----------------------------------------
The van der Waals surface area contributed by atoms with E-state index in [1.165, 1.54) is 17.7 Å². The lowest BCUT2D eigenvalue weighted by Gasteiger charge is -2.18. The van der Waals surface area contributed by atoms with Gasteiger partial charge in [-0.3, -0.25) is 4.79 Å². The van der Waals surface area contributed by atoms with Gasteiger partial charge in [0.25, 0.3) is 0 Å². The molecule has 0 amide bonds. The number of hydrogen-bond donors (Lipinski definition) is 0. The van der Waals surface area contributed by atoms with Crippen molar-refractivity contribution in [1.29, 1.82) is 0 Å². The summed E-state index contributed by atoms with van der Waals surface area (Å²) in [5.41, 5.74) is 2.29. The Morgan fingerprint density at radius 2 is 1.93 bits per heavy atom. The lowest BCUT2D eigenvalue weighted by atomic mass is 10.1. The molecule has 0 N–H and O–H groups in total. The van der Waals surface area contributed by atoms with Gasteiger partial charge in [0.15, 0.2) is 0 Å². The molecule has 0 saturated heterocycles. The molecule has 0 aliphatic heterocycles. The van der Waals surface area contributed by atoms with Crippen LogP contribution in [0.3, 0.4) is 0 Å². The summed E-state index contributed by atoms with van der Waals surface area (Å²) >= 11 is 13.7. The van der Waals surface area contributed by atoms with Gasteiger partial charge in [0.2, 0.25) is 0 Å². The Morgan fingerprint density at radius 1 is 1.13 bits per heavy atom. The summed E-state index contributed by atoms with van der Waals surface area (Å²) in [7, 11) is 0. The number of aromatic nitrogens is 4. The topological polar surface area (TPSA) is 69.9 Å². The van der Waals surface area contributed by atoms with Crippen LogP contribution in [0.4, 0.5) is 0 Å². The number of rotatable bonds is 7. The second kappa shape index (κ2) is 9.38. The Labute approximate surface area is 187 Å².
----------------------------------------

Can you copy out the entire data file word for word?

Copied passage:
The van der Waals surface area contributed by atoms with E-state index in [1.165, 1.54) is 17.7 Å². The lowest BCUT2D eigenvalue weighted by Gasteiger charge is -2.18. The van der Waals surface area contributed by atoms with Gasteiger partial charge in [-0.3, -0.25) is 4.79 Å². The van der Waals surface area contributed by atoms with Gasteiger partial charge in [0.25, 0.3) is 0 Å². The molecule has 0 amide bonds. The number of hydrogen-bond donors (Lipinski definition) is 0. The van der Waals surface area contributed by atoms with Crippen molar-refractivity contribution in [1.29, 1.82) is 0 Å². The summed E-state index contributed by atoms with van der Waals surface area (Å²) in [5.41, 5.74) is 2.29. The Morgan fingerprint density at radius 2 is 1.93 bits per heavy atom. The lowest BCUT2D eigenvalue weighted by atomic mass is 10.1. The molecule has 0 N–H and O–H groups in total. The van der Waals surface area contributed by atoms with Gasteiger partial charge in [0.15, 0.2) is 0 Å². The molecule has 0 saturated heterocycles. The molecule has 0 aliphatic heterocycles. The van der Waals surface area contributed by atoms with Crippen LogP contribution in [0.3, 0.4) is 0 Å². The summed E-state index contributed by atoms with van der Waals surface area (Å²) >= 11 is 13.7. The van der Waals surface area contributed by atoms with Gasteiger partial charge in [0.2, 0.25) is 0 Å². The Morgan fingerprint density at radius 1 is 1.13 bits per heavy atom. The summed E-state index contributed by atoms with van der Waals surface area (Å²) in [7, 11) is 0. The number of aromatic nitrogens is 4. The topological polar surface area (TPSA) is 69.9 Å². The van der Waals surface area contributed by atoms with Crippen LogP contribution in [0.4, 0.5) is 0 Å². The number of rotatable bonds is 7. The second kappa shape index (κ2) is 9.38. The Labute approximate surface area is 187 Å².